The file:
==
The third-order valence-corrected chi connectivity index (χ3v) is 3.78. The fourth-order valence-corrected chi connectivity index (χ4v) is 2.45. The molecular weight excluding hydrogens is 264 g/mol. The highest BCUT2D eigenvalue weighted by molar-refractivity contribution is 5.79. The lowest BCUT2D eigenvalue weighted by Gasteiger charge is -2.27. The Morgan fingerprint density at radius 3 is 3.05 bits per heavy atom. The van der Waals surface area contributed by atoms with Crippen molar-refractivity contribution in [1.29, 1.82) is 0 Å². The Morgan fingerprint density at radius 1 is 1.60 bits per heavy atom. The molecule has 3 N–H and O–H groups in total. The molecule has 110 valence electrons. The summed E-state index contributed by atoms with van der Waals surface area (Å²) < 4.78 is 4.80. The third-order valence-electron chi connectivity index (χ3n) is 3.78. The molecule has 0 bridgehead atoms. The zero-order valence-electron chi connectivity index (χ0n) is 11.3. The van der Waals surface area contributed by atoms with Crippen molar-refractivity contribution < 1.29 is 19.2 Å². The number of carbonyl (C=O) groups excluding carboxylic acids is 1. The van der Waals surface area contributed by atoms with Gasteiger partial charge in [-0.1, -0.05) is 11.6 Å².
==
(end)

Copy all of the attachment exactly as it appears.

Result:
The third-order valence-corrected chi connectivity index (χ3v) is 3.78. The fourth-order valence-corrected chi connectivity index (χ4v) is 2.45. The molecular weight excluding hydrogens is 264 g/mol. The highest BCUT2D eigenvalue weighted by molar-refractivity contribution is 5.79. The lowest BCUT2D eigenvalue weighted by Gasteiger charge is -2.27. The Morgan fingerprint density at radius 3 is 3.05 bits per heavy atom. The van der Waals surface area contributed by atoms with Crippen molar-refractivity contribution in [1.29, 1.82) is 0 Å². The Morgan fingerprint density at radius 1 is 1.60 bits per heavy atom. The molecule has 3 N–H and O–H groups in total. The molecule has 110 valence electrons. The summed E-state index contributed by atoms with van der Waals surface area (Å²) < 4.78 is 4.80. The third-order valence-electron chi connectivity index (χ3n) is 3.78. The molecule has 0 bridgehead atoms. The zero-order valence-electron chi connectivity index (χ0n) is 11.3. The van der Waals surface area contributed by atoms with Crippen molar-refractivity contribution < 1.29 is 19.2 Å². The number of carbonyl (C=O) groups excluding carboxylic acids is 1. The van der Waals surface area contributed by atoms with Gasteiger partial charge in [-0.1, -0.05) is 11.6 Å².